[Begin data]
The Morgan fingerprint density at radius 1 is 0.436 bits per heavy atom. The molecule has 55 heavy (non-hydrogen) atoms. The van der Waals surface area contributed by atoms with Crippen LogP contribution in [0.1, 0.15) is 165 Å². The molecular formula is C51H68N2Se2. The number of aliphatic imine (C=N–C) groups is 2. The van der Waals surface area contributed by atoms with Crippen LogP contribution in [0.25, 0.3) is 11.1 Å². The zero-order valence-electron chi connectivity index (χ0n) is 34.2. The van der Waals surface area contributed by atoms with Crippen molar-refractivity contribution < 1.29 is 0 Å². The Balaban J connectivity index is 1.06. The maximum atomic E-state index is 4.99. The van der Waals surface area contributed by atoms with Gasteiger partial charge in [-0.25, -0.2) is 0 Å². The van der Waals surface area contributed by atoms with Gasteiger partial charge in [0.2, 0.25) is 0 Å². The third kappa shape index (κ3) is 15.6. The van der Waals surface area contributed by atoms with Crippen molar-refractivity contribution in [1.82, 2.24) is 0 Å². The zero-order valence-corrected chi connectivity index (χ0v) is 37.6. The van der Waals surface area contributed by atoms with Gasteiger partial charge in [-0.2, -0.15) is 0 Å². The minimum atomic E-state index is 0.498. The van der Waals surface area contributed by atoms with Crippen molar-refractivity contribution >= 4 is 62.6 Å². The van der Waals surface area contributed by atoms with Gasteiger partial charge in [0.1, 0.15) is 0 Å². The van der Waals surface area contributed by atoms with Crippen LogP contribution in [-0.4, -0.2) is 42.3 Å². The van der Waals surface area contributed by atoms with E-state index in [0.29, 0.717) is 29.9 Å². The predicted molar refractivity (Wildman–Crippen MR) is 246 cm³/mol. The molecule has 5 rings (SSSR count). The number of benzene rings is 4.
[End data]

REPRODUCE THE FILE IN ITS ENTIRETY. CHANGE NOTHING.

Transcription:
The Morgan fingerprint density at radius 1 is 0.436 bits per heavy atom. The molecule has 55 heavy (non-hydrogen) atoms. The van der Waals surface area contributed by atoms with Crippen LogP contribution in [0.1, 0.15) is 165 Å². The molecular formula is C51H68N2Se2. The number of aliphatic imine (C=N–C) groups is 2. The van der Waals surface area contributed by atoms with Crippen LogP contribution in [0.25, 0.3) is 11.1 Å². The zero-order valence-electron chi connectivity index (χ0n) is 34.2. The van der Waals surface area contributed by atoms with Crippen molar-refractivity contribution < 1.29 is 0 Å². The Balaban J connectivity index is 1.06. The maximum atomic E-state index is 4.99. The van der Waals surface area contributed by atoms with Gasteiger partial charge in [-0.25, -0.2) is 0 Å². The van der Waals surface area contributed by atoms with Gasteiger partial charge in [0.2, 0.25) is 0 Å². The third kappa shape index (κ3) is 15.6. The van der Waals surface area contributed by atoms with Crippen molar-refractivity contribution in [1.82, 2.24) is 0 Å². The zero-order valence-corrected chi connectivity index (χ0v) is 37.6. The van der Waals surface area contributed by atoms with Gasteiger partial charge in [-0.2, -0.15) is 0 Å². The minimum atomic E-state index is 0.498. The van der Waals surface area contributed by atoms with Crippen molar-refractivity contribution >= 4 is 62.6 Å². The van der Waals surface area contributed by atoms with Gasteiger partial charge in [0.1, 0.15) is 0 Å². The van der Waals surface area contributed by atoms with Crippen LogP contribution in [-0.4, -0.2) is 42.3 Å². The van der Waals surface area contributed by atoms with E-state index in [0.29, 0.717) is 29.9 Å². The predicted molar refractivity (Wildman–Crippen MR) is 246 cm³/mol. The molecule has 5 rings (SSSR count). The number of benzene rings is 4.